Genesis 17: 1-8, 15-16
Here’s the thing about this scripture and others like it that speak of the covenant between God, the patriarchs of Israel and the promise of a land for the Hebrew people that was already inhabited. I can’t read these scriptures without thinking about what’s going on in that part of the world today. For a number of years Israel had been building illegal settlements (according to International law) on Palestinian land, steadily reducing the size of Palestinian territory while, abusing the human rights of Palestinians and refusing to engage in talks toward Palestinian statehood and a lasting peace. Scriptures like these are used as justification for Israel’s expansionist policies—Israel’s right to the land promised them by God.
But Abram and Sarai, as we meet them are stateless nomads. They are vulnerable to the vicissitudes of the powerful without a kingdom to call their own. Today in that area of the world it is the plight of the Palestinians that more closely resembles the plight of Abram and Sarai and the yearning for the promise of a land to call their own.
This mix of theology and politics illustrates the danger of reading and applying scripture removed from it’s context. It also illustrates the danger of not applying a power analysis to scripture, of asking who are the powerful and who are the powerless and how does that translate to today? Israel and Palestine isn’t the only situation where we’ve seen this play out historically. We’ve seen it in Canada with Indigenous residential schools, in the United States with justifications for the enslavement of African peoples. Pretty much all of Western colonialism is fuelled and legitimated in the scriptural injunction to go and make disciples of all nations (Matthew 28: 19-20). Whereas that first evangelist, Paul spread the gospel from a position of weakness, offering the story of Jesus as a means of liberation from Rome, the white western church imposed that same story from a position of power to enslave and indenture.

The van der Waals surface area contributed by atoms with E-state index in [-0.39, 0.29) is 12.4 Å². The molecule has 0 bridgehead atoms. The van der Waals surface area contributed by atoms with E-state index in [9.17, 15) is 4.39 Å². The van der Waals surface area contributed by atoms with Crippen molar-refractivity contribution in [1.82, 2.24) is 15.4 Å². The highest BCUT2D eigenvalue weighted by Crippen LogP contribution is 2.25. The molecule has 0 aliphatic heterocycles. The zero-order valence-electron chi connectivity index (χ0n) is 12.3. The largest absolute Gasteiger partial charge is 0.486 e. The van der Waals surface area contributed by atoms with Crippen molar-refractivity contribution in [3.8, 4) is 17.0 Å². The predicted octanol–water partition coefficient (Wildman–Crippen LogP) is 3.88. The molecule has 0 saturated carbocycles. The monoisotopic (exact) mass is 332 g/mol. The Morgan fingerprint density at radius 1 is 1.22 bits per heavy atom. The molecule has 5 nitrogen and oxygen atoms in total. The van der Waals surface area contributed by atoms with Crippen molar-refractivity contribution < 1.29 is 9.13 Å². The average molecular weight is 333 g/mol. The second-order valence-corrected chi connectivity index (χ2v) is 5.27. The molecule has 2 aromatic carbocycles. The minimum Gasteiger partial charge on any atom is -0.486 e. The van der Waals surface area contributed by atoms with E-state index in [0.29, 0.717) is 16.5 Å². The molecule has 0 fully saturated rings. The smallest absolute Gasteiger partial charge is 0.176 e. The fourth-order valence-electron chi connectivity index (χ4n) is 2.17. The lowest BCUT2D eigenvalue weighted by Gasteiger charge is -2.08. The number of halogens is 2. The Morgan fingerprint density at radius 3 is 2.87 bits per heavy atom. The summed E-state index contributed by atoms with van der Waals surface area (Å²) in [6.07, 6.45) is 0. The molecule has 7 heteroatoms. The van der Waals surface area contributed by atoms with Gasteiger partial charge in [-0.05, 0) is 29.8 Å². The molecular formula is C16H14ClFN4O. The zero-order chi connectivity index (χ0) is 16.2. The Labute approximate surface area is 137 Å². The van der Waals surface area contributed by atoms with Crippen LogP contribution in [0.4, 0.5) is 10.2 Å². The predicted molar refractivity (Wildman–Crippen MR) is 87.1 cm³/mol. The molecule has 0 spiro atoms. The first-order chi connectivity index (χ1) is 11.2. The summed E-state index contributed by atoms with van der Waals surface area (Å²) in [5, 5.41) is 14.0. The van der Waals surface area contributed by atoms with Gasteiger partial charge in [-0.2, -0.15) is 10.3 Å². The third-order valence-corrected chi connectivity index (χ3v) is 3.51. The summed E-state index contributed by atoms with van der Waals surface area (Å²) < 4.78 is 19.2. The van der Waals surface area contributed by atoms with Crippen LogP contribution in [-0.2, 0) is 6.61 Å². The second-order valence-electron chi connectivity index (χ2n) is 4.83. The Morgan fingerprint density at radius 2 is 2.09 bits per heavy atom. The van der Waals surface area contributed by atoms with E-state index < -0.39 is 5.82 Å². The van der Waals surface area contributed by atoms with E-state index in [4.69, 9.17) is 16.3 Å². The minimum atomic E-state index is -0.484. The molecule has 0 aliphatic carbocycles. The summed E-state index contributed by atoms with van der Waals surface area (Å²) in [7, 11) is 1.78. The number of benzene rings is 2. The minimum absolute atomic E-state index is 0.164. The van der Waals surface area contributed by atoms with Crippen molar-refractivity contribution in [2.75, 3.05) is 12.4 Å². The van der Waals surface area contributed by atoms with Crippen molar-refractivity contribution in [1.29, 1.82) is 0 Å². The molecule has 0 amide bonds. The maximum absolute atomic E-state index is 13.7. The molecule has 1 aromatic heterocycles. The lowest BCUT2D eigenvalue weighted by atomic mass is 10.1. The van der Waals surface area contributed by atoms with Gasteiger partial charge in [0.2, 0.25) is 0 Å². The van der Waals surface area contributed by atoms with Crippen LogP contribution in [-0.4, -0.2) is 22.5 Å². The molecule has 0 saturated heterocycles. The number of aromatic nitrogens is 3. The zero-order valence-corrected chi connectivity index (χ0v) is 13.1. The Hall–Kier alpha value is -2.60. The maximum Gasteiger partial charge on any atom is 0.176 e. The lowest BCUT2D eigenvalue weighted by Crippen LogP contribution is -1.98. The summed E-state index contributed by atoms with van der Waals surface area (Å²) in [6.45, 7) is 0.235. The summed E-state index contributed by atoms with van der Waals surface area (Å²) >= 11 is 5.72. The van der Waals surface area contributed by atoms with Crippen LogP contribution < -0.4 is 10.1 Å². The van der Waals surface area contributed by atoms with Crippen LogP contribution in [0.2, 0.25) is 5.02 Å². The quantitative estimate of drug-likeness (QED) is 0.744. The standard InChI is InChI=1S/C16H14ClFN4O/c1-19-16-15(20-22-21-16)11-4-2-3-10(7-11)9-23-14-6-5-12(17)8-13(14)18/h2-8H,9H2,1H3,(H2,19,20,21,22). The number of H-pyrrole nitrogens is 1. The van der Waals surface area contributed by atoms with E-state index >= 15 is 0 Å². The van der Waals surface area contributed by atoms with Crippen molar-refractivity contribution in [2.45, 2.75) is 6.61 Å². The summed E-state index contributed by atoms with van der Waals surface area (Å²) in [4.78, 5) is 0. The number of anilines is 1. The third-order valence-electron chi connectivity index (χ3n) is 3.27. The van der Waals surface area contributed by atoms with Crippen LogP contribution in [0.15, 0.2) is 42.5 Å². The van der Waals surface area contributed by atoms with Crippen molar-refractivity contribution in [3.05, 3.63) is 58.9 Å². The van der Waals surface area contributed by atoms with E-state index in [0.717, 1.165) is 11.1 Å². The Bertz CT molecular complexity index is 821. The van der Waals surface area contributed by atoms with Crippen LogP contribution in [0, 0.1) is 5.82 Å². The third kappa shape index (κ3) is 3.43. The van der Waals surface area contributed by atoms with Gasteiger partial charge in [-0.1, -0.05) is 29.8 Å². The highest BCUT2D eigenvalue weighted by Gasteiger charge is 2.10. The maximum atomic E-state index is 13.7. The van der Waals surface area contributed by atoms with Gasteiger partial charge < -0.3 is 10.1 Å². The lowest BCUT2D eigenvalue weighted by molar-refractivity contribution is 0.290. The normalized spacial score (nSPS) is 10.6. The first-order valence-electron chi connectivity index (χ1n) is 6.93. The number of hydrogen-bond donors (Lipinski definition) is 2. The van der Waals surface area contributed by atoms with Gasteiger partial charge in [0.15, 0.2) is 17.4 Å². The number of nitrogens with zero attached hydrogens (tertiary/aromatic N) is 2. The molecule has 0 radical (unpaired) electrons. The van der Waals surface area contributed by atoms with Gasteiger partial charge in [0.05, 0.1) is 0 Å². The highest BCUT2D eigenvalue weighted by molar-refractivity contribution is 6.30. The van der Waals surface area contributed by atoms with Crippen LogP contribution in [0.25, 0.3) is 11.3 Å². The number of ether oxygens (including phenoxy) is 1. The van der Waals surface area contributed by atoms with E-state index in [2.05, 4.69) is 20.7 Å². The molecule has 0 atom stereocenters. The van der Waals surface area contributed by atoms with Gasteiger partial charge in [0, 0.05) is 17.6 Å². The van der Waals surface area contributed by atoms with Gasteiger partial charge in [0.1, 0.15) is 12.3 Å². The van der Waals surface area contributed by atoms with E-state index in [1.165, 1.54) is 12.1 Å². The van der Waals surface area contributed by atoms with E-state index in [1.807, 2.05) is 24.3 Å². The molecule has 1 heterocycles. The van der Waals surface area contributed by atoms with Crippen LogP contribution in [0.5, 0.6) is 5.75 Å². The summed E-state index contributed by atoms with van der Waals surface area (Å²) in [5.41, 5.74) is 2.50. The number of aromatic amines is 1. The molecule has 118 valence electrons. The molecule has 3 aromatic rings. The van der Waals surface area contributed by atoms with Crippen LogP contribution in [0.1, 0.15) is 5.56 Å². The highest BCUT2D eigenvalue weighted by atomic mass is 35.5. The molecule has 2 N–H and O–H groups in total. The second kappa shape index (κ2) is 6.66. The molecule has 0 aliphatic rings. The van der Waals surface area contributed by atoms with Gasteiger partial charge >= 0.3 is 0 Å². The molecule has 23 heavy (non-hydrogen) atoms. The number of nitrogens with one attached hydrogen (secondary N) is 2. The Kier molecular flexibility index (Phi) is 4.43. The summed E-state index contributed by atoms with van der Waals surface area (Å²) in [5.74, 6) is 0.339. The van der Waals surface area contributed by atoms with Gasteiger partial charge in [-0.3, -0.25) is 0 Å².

Lent is our yearly reminder that Christianity is rooted in powerlessness, not power. It begins, as Heather preached last week with the story of Jesus in the wilderness, where Jesus rejects the power offered to him by Satan. Why? Because God and God’s ways are found in powerlessness, on our utter reliance on grace. The temptation Jesus faced was to turn his back on powerlessness; to become self-sufficient, to go out alone. The more self-sufficient we are the more isolated we become, the more separated from others. Power demands that it be defended and protected, making it much more difficult to be open to Love’s promptings and calls.
This doesn’t mean that if we have power we can’t be faithful people, it just means that the more power we possess the more intentional we have to be about getting in touch with our powerlessness and submitting our lives to God’s will, to Love. The more intentional we have to be about grounding our lives in gratitude so we can realize how much of what we have and what we are is not of our doing, how much is gift. The more intentional we have to be at realizing the people who’ve gotten us where we are and continue to support and sustain us and our endeavours. The more intentional we need to be about connecting to nature, seeing ourselves as part of creation not set apart from it, seeing the grace that sustains our living.
Perhaps that’s one of the blessings of a pandemic Lent, We don’t have to work hard at getting in touch with our powerlessness this year. Who among us doesn’t feel like a cork in the sea, tossed about by this pandemic. Who among us doesn’t yearn for a return to a time of uninhibited face to face gatherings, handshakes and hugs? Who among us isn’t aware of our vulnerability? Who among us isn’t aware of our interdependence and inter-connectedness in the gratitude toward the everyday heroes of the pandemic, in the realization that none of us will be safe until all of us are? Maybe this is the grace of a pandemic Lent, to see these yearnings and realizations as gifts. The pandemic has made clear what is so often hidden to Christians of power and means. Can we hold onto to this sense of powerlessness when we get out of this? Can we view this pandemic reality of powerlessness as God calling to our deepest yearnings for connection and meaning?
The promise of God given to Abraham and Sarah is that one day their descendants will no longer wander rootless, isolated and fearful. One day their descendants will have a home, have a sense of belonging. All they need to do is remember and live in the reality that they are utterly reliant on grace for it all. As the story continues with subsequent generations, to not forget who they are, to be satisfied to live as people of the promise given by God. To not be tempted by fear and ego to strive after the power that separates, isolates and dominates. We are inheritors of that promise. May we not be tempted by fear and ego but let faith guide us in the ways of love as we journey with Jesus during this Lenten pandemic period toward Jerusalem, toward the cross and the promise of what lies beyond.
Rev. Joe Gaspar